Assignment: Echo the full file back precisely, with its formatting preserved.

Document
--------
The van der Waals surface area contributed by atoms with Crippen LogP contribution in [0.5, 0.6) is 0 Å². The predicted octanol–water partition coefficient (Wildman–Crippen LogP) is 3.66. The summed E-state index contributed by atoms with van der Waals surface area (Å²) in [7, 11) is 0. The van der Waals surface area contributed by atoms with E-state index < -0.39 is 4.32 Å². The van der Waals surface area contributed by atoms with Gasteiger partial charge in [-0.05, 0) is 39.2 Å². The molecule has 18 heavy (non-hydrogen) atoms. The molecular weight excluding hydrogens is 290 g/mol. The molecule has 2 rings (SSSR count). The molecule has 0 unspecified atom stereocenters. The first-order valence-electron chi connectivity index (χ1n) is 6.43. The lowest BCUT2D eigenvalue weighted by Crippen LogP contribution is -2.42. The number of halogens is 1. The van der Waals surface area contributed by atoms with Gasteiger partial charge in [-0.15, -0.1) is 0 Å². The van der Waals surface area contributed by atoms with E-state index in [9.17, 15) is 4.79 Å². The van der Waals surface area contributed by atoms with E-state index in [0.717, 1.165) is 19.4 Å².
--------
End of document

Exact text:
The van der Waals surface area contributed by atoms with Crippen LogP contribution in [0.5, 0.6) is 0 Å². The predicted octanol–water partition coefficient (Wildman–Crippen LogP) is 3.66. The summed E-state index contributed by atoms with van der Waals surface area (Å²) in [7, 11) is 0. The van der Waals surface area contributed by atoms with E-state index < -0.39 is 4.32 Å². The van der Waals surface area contributed by atoms with Gasteiger partial charge in [-0.05, 0) is 39.2 Å². The molecule has 18 heavy (non-hydrogen) atoms. The molecular weight excluding hydrogens is 290 g/mol. The molecule has 2 rings (SSSR count). The molecule has 0 unspecified atom stereocenters. The first-order valence-electron chi connectivity index (χ1n) is 6.43. The lowest BCUT2D eigenvalue weighted by Crippen LogP contribution is -2.42. The number of halogens is 1. The van der Waals surface area contributed by atoms with Gasteiger partial charge in [-0.15, -0.1) is 0 Å². The van der Waals surface area contributed by atoms with E-state index in [9.17, 15) is 4.79 Å². The van der Waals surface area contributed by atoms with E-state index in [0.717, 1.165) is 19.4 Å².